Airbus A380 makes a perfect landing at LAX

Posted by Humphrey Cheung

The world's largest passenger airplane, the Airbus A380, made a perfect landing at Los Angeles International Airport yesterday.

Los Angeles (CA) - The world's largest passenger airplane, the Airbus A380, made a perfect landing at Los Angeles International Airport yesterday. Hundreds of people lined up to watch the plane, which flew non-stop from France, land and roll out on the northernmost runway of LAX. The A380 was one of two such planes that flew non-stop yesterday to the United States. The other plane flew from Frankfurt Germany and landed at New York's John F. Kennedy airport.

Security was extremely tight as Los Angeles Airport Police and Los Angeles City Police patrolled the runways and the airport perimeters. After the landing, the plane was quickly whisked away to hangers on the other side of the airport.

Unlike the A380 which landed with almost a full load of passengers, the A380 that landed at LAX only had a skeleton crew of pilots and engineers. The plane was being delivered to Qantas for final testing and qualification. The airline promises the plane will be used for non-stop flights between the United States and Australia.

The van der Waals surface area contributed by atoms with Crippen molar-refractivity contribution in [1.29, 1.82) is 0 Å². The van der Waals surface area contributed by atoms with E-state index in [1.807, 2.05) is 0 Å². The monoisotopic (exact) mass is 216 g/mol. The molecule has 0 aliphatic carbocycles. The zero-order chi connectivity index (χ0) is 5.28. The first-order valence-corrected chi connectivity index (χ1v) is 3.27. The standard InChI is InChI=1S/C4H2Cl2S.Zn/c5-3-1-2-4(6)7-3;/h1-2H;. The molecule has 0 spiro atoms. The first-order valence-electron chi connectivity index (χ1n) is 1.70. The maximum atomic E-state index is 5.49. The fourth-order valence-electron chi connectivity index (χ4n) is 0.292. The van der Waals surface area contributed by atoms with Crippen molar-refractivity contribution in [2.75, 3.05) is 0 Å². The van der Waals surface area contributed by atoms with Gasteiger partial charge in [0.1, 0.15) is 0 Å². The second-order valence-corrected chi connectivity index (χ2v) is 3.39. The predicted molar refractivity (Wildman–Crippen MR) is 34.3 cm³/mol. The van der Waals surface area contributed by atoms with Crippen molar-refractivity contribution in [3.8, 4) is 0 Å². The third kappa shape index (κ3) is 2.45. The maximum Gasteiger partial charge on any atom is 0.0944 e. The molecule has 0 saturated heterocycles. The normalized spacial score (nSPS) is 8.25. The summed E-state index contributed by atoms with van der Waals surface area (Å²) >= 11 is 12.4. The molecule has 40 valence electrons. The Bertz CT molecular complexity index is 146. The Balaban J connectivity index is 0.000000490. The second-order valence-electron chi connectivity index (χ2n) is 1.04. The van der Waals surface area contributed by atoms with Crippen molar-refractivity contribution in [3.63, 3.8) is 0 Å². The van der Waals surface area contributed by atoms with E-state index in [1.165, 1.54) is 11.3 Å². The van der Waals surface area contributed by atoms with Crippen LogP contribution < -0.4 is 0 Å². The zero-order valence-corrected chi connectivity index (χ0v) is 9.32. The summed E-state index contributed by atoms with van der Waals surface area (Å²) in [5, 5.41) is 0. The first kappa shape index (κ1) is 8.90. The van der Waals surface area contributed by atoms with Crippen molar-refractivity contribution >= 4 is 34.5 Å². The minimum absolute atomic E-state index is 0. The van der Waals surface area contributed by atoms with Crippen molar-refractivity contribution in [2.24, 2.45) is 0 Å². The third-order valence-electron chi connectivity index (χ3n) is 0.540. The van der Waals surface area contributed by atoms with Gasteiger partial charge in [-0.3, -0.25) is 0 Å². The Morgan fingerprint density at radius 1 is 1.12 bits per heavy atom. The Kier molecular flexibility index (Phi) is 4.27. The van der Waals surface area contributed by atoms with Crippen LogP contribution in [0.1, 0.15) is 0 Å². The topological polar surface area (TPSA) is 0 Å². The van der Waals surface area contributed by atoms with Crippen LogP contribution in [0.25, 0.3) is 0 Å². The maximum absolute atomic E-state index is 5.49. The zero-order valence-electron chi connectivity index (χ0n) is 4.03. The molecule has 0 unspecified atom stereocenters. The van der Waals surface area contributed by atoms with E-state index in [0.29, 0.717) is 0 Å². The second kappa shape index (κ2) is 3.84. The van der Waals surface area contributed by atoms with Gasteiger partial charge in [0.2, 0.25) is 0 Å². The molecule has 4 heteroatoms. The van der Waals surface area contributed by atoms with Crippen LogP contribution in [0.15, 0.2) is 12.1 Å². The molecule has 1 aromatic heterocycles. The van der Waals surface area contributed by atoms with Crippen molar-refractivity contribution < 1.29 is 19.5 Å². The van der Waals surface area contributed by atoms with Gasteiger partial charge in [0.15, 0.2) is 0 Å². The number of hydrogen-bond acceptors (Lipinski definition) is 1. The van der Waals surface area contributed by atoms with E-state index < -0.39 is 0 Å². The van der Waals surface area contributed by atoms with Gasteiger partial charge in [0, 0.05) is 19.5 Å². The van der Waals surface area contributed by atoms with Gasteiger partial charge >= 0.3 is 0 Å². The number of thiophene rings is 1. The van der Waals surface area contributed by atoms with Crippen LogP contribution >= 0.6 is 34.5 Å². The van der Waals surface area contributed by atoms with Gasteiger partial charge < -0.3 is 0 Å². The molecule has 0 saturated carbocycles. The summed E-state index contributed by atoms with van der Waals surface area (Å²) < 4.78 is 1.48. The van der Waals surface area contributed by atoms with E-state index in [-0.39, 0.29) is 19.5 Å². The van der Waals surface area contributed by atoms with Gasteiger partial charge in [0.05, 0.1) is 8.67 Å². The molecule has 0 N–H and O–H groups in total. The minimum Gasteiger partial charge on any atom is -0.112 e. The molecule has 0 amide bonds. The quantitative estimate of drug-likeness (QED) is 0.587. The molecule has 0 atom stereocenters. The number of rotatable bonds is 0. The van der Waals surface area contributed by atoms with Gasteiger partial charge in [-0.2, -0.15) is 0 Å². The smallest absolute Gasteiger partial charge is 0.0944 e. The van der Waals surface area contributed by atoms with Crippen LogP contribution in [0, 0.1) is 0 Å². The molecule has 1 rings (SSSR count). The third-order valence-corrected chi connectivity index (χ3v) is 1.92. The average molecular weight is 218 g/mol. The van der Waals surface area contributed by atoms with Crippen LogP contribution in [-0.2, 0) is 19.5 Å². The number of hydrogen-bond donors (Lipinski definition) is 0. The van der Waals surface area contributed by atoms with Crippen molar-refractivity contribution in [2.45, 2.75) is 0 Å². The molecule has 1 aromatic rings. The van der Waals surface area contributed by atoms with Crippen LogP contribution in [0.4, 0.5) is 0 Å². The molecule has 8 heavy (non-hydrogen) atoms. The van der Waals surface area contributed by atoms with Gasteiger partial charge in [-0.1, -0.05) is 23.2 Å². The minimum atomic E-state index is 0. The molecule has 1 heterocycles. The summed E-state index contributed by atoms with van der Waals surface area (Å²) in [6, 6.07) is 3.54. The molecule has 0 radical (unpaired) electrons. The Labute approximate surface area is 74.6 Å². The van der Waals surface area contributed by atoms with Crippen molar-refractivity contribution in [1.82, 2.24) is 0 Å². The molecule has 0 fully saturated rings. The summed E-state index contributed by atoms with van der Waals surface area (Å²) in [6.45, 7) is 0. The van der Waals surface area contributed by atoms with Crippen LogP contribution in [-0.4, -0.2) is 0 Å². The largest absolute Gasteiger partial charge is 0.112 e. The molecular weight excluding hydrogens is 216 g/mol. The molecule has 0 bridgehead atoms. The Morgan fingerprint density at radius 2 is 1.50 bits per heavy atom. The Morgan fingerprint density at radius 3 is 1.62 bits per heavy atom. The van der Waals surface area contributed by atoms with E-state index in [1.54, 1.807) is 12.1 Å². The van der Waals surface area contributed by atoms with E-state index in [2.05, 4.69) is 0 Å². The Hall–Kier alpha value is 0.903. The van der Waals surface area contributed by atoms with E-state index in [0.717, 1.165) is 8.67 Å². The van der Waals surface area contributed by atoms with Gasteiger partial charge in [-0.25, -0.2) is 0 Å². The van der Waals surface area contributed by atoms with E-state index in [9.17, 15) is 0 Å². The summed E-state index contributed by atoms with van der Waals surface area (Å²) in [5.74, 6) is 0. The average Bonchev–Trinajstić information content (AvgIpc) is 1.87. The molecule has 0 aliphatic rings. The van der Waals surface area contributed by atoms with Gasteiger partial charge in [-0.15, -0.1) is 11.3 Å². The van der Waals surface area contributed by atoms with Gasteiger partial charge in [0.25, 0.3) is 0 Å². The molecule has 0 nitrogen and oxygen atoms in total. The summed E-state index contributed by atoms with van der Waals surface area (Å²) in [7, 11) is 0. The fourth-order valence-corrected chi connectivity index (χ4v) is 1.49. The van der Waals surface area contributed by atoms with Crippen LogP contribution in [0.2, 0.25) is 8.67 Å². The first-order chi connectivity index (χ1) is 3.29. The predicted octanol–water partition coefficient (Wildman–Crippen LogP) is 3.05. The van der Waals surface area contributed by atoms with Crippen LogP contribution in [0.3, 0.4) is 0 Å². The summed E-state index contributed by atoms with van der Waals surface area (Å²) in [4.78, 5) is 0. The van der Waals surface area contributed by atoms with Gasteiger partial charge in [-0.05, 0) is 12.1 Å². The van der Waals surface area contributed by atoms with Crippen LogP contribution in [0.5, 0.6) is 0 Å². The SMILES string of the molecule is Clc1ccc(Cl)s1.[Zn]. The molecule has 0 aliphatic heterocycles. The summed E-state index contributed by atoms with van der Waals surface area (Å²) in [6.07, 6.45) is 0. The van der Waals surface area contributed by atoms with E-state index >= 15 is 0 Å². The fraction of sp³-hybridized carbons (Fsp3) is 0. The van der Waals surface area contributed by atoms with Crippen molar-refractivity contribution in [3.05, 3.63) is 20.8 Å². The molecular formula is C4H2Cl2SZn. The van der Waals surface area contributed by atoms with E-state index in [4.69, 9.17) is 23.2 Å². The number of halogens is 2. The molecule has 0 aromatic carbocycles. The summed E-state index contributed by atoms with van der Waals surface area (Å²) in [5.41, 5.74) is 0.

The speed is surprising because the plane is huge, especially compared to previous generations of airplanes. Just a few minutes before the A380 landed, a United Airlines 747 landed on the same runway. The 747 is no small plane, but the A380 made it look tiny.

Airbus promises the A380 could have as much as 50% more passenger floor space than the 747. At maximum capacity the plane could fit more than 800 economy class people, but airliners would probably realistically fit 535 people in a first, business and economy class arrangement.

The Airbus A380 has a maximum range of 8,000 nautical miles and can reach speeds of Mach .85. Airbus claims the engines are much more fuel efficient and that the plane costs about 35% less to operate than competing planes. Hopefully this will translate into some airfare savings for flyers in the future.